Server Fault is a question and answer site for system and network administrators. Join them; it only takes a minute:

Sign up
Here's how it works:
  1. Anybody can ask a question
  2. Anybody can answer
  3. The best answers are voted up and rise to the top

we are planning to install an ESX v4.0 server. we will have a iSCSI SAN. my question is is it ok to install the HP P4000 as a virtual machine inside an esx server or it's better to install it in seperate server outside ESX server. i asked becouse i heard in a training video from training signal that its required to installed the iSCSI server out side ESX

thank you

share|improve this question

The VSA "version" of the P4000 is a Virtual Machine so it has to be installed on an ESX Host - the P4000 series main product line generally refers to the physical storage arrays that are detailed here.

I suspect that the training in question was implying that if you want to use the VSA to provide shared storage for an ESX cluster (e.g. to support VMotion\HA etc) then it would be better to run the VSA on a separate ESX environment. This is reasonably safe advice but the VSA (and Lefthand architecture in general that the P4000 is a descendant of) should be installed with multiple instances distributed across independant physical nodes providing "array" level redundancy so HP can honestly say that running the VSA within a cluster that it provides storage to is not a problem. It is certified by VMware as a supported shared storage solution too so VMware are also happy to support it. My biggest concern with Lefthand\P4000 VSA implementations is performance, you should take some time to ensure that your planned design and config will deliver what you need.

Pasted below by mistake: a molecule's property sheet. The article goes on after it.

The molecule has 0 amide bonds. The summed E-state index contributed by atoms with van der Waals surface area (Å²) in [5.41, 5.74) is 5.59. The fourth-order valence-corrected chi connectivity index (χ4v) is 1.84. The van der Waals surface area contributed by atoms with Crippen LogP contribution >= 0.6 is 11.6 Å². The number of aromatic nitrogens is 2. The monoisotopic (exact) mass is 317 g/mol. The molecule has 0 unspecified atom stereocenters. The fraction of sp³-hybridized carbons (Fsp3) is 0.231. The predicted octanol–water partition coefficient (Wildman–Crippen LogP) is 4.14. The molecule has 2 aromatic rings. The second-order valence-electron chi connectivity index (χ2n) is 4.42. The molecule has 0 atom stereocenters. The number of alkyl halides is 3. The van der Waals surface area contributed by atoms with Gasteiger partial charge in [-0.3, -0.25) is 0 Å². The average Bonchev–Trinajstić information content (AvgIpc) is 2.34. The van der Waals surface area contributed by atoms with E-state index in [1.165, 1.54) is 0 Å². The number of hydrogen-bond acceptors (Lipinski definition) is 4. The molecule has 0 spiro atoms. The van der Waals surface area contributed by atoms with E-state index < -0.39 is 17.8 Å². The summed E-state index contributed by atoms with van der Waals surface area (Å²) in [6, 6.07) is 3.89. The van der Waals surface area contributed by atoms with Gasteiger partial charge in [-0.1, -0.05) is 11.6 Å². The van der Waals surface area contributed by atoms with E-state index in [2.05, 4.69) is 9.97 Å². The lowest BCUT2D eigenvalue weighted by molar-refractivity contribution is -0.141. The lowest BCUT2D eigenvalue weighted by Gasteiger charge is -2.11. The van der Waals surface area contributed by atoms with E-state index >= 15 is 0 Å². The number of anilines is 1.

share|improve this answer

Here's my .02:

  1. The VSA VM will have to be the first one powered up, because your VMs will be located "inside" the VSA.

  2. Performance may be an issue. Don't buy until you test thoroughly. They give out those VSAs like candy if you ask nicely.

  3. If you must consider something low priced, and while you are testing that VSA performance, maybe check out openfiler and freeNAS. They can be bare-metal installed and will give you a lot less of a headache if you run into problems and need to troubleshoot.

share|improve this answer

Your Answer


By posting your answer, you agree to the privacy policy and terms of service.

Not the answer you're looking for? Browse other questions tagged or ask your own question.